Note as well that the song’s romantic ambiance is emphasized by its time signature. The composer Jean Lenoir wrote the song in ¾ or waltz time. The waltz is a dance that places two people in each other’s arms, and to that extent it can serve as a preliminary to sexual intimacy. The song itself, in the way the woman speaks to the man, has all the aspects of a preliminary encounter, but one that she hopes will lead to something more cohesive. She doesn’t beg the man, but she does implore him. She doesn’t whine, but she does beseech. It’s in that sense of a madness that is still just barely within the subject’s ability to control that I find the nobility of spirit that suffuses the song.

In a very real sense, the song (and the way Madame Boyer sings it) is an act of seduction. She is asking this man for something she knows he may refuse—to express affection for her and to treat her with kindness. But she wants him so badly that she’s willing to gamble, to place all her chips on one number. If she wins—C’est fantastique! If not, she’ll just have to shrug and continue on her way—Voila tout.

During the Second World War, Lucienne Boyer, like a number of her fellow-entertainers, remained in Paris and continued to perform at different night clubs and halls. Many of these places were patronized by German army officers and their French sympathizers in the paramilitary organization known as the Milice. Madame Boyer opened her own cabaret, Chez elle, on rue Volney in the second arrondissement, where a placard by the front door stated that no Jews were allowed.

This was during that unspeakably bleak and dreary time so finely captured by François Truffaut in his penultimate film, The Last Metro (1980). A time in Paris when joy itself seemed to be verboten. Like the theatre owner played by Catherine Deneuve in Truffaut’s film, Lucienne Boyer was married to a Jew. Posting that notice by the entry to her club was one means she employed to keep her husband from being deported to the camps.

Although Madame Boyer released a number of successful recordings, “Parlez-moi d’amour” was without a doubt her greatest hit. The composer of that song, Jean Lenoir, was also a Jew (birth name: Jean Bernard Daniel Neuburger), and during the Occupation the public performance of any of his works was strictly forbidden.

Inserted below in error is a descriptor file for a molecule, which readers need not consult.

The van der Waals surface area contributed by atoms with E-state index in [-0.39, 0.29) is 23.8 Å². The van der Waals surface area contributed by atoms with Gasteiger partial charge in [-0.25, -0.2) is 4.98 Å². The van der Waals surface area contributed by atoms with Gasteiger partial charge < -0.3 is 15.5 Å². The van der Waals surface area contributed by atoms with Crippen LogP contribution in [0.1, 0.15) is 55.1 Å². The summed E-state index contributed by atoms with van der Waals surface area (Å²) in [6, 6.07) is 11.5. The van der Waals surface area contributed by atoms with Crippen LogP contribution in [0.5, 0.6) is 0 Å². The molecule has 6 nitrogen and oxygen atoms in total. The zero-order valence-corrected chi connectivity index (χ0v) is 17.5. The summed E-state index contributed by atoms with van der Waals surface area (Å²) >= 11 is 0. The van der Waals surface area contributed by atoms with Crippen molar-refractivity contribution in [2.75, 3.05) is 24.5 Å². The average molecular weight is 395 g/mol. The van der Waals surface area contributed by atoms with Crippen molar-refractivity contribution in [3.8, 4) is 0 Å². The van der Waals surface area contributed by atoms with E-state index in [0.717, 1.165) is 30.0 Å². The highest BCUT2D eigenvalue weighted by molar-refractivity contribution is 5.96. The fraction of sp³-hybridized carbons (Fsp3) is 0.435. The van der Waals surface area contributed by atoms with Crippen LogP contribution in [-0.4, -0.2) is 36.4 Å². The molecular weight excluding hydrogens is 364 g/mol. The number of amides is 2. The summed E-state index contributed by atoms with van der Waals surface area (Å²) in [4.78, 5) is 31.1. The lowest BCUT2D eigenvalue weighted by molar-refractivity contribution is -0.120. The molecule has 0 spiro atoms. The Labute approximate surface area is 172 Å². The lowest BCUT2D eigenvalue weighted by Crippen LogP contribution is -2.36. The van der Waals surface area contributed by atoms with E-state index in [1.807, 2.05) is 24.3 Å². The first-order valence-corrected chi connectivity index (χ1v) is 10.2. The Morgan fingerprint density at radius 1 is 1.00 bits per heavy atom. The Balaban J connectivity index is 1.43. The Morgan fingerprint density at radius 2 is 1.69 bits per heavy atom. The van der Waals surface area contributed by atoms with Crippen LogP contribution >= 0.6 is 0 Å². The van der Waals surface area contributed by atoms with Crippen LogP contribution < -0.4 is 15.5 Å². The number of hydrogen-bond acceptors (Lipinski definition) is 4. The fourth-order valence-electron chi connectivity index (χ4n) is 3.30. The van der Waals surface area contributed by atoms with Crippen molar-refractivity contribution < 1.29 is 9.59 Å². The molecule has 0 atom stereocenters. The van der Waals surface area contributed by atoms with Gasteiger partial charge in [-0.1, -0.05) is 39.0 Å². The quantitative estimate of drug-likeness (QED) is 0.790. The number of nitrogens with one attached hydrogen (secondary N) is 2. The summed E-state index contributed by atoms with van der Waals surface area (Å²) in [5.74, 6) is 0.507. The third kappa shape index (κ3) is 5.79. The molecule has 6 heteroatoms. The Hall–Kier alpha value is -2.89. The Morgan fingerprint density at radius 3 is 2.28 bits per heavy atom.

In a book published in 1977 called Livret de famille (Family Record, 2019), the Nobel-prize laureate Patrick Modiano tells the odd story of a New Year’s Eve celebration in 1942 when his parents, still in their twenties, went to a nightclub in Paris with the Japanese actor Sessue Hayakawa and his French wife, Flo Nardus. Hayakawa was in his fifties at the time and quite famous for his roles in a string of Hollywood movies. After the war, he would resume his film career to star as Colonel Saito in The Bridge on the River Kwai (1957).

That night in Paris, the two couples went together to a cabaret where Lucienne Boyer was the featured performer. To close the evening and celebrate the dawning of a new year, she chose to sing the song she’d been expressly ordered never to perform again, “Parlez-moi d’amour.” You can listen to the original recording here.

1.     The quotations from Mtislav Rostropovich come from his Introduction to Ted Libbey’s The NPR Guide to Building a Classical CD Collection: The 300 Essential Works (Workman Publishing: New York, 1994), p. xi. Rostropovich gave his intro the title “On Listening to Music.”
2.     Patrick Modiano’s comments on the root meaning of the word gentil come from an article he wrote on the poet Gérard de Nerval and published in Le Monde on July 1, 2004: “Gérard, de la rue des Bons Enfants.”
3.     Modiano’s account of his parents’ New Year’s Eve celebration comes from his book Livret de famille (Editions Gallimard: Paris, 1977), p. 169. This work was translated into English and published by Yale University Press in 2019 as Family Record.